That's what I would have thought, actually. I like to think that Js would tend to be more sophisticated than Ps in general, though.I think it really depends. I mean, everyone's a little bit of both, but I suppose whether an ESTJ would lean in one direction or another would depend on whether their family/friends/culture was sophisticated or not. I'd say that in this case, nurture is more influential than nature. (You know how we can be with peer pressure...)
Wow. It sounds like you're fairly open minded. I wasn't really thinking about being different in terms of having bad social skills or being rude, though. I kind of take those things for granted. My idea of "different" would be something more like... a guy wearing a purple shirt or having long hair, or a girl wearing pants instead of a dress. Or, I suppose, unusual clothing or hair styles in general? I'd never even imagined the possibility of someone wearing a costume when they weren't supposed to (at least not on purpose). Stuff like that really happens? Interesting.Again, it depends. If their different-ness makes them difficult to deal with (e.g. if they have bad social skills, or they won't stop talking no matter what), then I might not want to be around them. I might be indifferent to them, or respond them with one word answers, or something along those lines. But if they're different in a way that I find to be harmless (e.g. wearing an outrageous costume to a social gathering when costumes weren't expected), then I may even find that different-ness to be charming, and it might draw me to them. You might get an immediate reaction like "Whoa... that's weird", but I get over that fast once it's proven to me that you're actually cool, despite/because of your weirdness.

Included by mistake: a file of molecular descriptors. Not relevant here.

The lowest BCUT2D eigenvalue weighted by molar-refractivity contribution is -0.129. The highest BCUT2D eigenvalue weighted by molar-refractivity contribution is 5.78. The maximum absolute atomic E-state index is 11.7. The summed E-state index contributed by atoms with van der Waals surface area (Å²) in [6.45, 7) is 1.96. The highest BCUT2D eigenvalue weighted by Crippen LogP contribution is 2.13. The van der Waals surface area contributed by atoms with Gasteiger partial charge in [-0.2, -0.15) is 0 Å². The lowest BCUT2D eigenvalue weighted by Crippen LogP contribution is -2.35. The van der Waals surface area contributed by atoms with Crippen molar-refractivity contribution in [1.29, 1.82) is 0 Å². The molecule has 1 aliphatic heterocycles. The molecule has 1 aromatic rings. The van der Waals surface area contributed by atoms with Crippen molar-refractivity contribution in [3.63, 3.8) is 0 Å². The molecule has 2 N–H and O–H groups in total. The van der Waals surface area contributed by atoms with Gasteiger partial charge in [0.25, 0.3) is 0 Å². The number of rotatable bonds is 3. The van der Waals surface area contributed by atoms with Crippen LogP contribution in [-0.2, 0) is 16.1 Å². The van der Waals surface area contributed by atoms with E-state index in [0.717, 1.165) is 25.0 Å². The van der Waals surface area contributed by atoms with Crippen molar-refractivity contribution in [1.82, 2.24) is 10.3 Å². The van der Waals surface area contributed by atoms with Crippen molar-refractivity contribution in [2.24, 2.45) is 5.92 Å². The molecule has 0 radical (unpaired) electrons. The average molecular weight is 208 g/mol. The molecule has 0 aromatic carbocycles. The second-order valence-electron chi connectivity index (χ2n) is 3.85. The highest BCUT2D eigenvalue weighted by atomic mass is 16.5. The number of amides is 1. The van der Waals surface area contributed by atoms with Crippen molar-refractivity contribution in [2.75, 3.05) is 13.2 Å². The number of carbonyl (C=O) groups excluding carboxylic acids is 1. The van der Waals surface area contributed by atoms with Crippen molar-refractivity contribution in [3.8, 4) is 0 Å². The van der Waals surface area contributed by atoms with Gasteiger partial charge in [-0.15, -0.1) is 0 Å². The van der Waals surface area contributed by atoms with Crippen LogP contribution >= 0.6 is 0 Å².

Well, the first one is obvious, again... one goes to work in order to work, and I can't imagine anyone being okay with someone doing something that interfered with their ability to work and get the job done.But that answer really only applies in social situations.
In work situations, if the person's different-ness interferes with their ability to work and to get things done efficiently (or if I find it offensive), then I'm not okay with it. Otherwise, you know, diff'rent strokes for diff'rent folks, and so on and so on.
The bolded, though... is interesting. What sort of things, aside from their work efficiency and basic social skills, could be offensive to you?
Hmm... INFPs can be, anyway. Kidding. Yes, I suppose anyone can be closed-minded.So I guess, if my answers apply to other ESTJs, we can be quite intolerant at first, but we're fairly easily convinced that different people are cool. (It's my personal belief that NFs can be WAY more closed-minded than ESTJs are, because their beliefs are so much more... personal, for lack of a better word.)